People ask us whether Crate is “just” a SQL layer on top of Elasticsearch. Although we use Elasticsearch as a framework (eg for cluster management, node discovery & communication, …) Crate has completely replaced the Elasticsearch query engine with its own distributed SQL query engine. Crate is a database and as a result has some notable differences. Crate is a distributed, highly scalable SQL database that runs on one machine or better a cluster of machines in the cloud or on premise. Crate comes in one complete install package. It includes solid established open source components (Elasticsearch, Lucene, Netty) and extends those with added core functionalities like read/write support, SQL language, dashboard, and query console. Here are some of the differences between Crate.IO, as a database, and using Elasticsearch:
0.46 Crate fully supports array types, whereas Elasticsearch does not strictly distinguish between arrays and core types (a string type can be string or string array depending how you insert it), Crate does strictly distinguish between these and handles them differently. Therefore Crate has support for recursively guessing the inner type of arrays and storing it correctly in the internal mapping even if they are inserted into a dynamic table schema.
One of the design goals behind Crate was to be more than a database, offering a complete solution that covers blob storage as well, and offering the opportunity to replace expensive network storage solutions with cheap commodity hardware. Crateâ€™s blob storage functions include sharding, replication, and rebalancing. You can read about them here. Additionally, this can enable storing data on a self-hosted cluster rather than on the public cloud.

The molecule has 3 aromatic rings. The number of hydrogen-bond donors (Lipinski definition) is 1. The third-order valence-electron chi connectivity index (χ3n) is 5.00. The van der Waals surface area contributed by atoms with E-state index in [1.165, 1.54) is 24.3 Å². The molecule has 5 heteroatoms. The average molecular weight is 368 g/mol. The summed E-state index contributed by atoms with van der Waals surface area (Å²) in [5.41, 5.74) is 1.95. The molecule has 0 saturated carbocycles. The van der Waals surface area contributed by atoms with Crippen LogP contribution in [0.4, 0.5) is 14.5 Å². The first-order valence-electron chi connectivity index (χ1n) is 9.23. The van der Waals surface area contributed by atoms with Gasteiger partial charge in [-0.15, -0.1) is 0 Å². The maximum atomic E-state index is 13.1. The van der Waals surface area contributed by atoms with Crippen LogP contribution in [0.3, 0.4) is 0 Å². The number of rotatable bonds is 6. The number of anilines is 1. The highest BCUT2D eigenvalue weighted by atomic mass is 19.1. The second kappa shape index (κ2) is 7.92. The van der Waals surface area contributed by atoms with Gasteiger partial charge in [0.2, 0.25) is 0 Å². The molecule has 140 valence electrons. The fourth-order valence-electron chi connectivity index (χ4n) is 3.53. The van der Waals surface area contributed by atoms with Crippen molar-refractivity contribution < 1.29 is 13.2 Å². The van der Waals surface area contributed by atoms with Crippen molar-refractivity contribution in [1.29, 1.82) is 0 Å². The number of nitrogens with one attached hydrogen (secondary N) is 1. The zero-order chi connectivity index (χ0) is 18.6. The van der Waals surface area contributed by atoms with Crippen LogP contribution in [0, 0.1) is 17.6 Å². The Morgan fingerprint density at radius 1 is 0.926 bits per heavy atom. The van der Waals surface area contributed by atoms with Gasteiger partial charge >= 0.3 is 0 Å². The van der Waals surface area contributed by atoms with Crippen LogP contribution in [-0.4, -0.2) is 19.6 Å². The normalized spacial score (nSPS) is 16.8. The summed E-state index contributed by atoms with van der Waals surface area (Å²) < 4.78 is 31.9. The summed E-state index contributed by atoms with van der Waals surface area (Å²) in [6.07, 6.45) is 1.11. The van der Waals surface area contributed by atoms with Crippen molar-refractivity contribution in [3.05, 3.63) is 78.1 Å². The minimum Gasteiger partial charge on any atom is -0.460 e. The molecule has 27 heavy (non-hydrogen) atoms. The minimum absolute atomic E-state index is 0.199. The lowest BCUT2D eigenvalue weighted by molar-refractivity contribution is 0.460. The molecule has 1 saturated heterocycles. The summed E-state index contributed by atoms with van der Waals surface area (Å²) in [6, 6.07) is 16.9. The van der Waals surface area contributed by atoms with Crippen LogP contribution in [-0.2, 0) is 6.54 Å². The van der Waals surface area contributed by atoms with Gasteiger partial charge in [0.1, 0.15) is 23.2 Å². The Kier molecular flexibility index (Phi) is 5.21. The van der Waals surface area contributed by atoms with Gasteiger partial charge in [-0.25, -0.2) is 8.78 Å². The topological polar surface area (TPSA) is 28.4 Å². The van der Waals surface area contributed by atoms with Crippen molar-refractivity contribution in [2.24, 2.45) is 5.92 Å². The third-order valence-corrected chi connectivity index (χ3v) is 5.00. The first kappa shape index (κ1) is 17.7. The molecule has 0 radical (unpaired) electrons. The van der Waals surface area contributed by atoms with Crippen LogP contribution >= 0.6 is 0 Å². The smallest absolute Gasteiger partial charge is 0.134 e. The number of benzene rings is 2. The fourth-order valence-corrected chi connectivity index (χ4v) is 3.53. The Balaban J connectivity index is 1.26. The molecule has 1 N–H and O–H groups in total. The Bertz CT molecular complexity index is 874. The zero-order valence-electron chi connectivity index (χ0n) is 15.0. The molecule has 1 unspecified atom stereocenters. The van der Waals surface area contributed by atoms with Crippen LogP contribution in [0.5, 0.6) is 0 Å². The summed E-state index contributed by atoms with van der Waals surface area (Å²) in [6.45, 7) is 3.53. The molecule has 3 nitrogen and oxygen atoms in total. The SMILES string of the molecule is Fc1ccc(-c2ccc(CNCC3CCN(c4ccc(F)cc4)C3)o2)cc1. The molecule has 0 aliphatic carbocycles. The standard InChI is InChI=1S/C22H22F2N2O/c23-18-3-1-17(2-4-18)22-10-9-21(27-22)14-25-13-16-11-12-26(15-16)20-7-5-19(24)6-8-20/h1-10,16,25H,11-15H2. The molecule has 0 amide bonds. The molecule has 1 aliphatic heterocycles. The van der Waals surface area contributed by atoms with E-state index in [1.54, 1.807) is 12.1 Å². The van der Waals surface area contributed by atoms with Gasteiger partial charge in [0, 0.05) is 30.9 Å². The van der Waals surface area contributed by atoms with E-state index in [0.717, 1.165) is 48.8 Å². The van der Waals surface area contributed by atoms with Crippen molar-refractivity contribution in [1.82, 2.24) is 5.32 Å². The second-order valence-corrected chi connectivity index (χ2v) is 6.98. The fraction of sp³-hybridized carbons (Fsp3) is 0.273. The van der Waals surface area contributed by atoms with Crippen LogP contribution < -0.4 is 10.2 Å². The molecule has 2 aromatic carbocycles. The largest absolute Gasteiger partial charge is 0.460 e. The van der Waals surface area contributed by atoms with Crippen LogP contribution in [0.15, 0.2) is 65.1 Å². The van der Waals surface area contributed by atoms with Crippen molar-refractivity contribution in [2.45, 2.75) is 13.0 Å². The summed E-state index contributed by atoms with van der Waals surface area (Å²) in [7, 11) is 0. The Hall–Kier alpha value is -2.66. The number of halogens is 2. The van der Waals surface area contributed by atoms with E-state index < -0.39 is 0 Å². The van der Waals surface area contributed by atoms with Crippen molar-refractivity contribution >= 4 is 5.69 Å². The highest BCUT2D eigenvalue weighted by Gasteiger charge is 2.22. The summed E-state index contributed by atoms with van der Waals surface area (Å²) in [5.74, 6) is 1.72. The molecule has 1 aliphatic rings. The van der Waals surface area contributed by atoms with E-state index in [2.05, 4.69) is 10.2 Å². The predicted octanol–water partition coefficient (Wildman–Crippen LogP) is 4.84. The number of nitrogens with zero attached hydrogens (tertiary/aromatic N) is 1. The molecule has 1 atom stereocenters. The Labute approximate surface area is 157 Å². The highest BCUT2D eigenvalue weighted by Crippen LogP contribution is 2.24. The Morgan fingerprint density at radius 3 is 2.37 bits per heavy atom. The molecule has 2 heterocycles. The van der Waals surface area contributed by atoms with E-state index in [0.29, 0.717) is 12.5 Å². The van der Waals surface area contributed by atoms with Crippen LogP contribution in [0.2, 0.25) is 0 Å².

Elasticsearch, on the other hand, doesnâ€™t support blob storage. Typically, it is used together with GridFS or HDFS for blob storage.
Elasticsearch currently supports the HyperLogLog aggregations, whereas Crate supports accurate aggregations. Also Elasticsearch scatters the queries to all nodes, gathering the responses and doing the aggregations afterwards which results in high memory consumption on the node that is handling the client request (and so doing the aggregation).
Crate distributes the collected results to the whole cluster using a simple modulo based hashing, and as a result uses the complete memory of the cluster for merging. Think of it as some kind of distributed map/reduce.
Post-aggregation filtering is implemented in Crate, a feature Elasticsearch can only do with certain limitations (https://www.elastic.co/guide/en/elasticsearch/reference/master/search-aggregations-pipeline-bucket-selector-aggregation.html)
In Crate, different types of JOINs are supported: CROSS JOIN of two tables to generate a combination of all rows (Cartesian Product) and INNER JOIN which applies certain conditions to the joined rows – including geographical filtering! For more information see the documentation.
Crate supports the creation of partitioned tables, which transparently partition your data based on a defined column, like e.g. Hive does.
Elasticsearch supports creating aliases of a table which can be used to achieve the same, but itâ€™s up to the application developer to implement this.
COPY FROM /
TO sql statements for exporting or importing data in a JSON form, making it easily processable with common tools if needed.
With Crate its possible to update one or multiple documents using a query (
Elasticsearch only supports updates of a single document using its
_id field value.
Crate supports data insertion using a query instead of values. Elasticsearch does not support this out-of-the-box. This feature can also be used to restructure the tables data, renaming a field, changing a field’s data type or converting a normal table into a partitioned one.
Crate is shipped with an integrated open source Admin-UI, showing the cluster, node and table state, a simple â€œGetting Started” twitter import example, notifications of news and new available Crate.IO releases and also a SQL console.
Update 21.12.2015: A lot has happened since July 2014, so we have updated our blog post to show off some new features!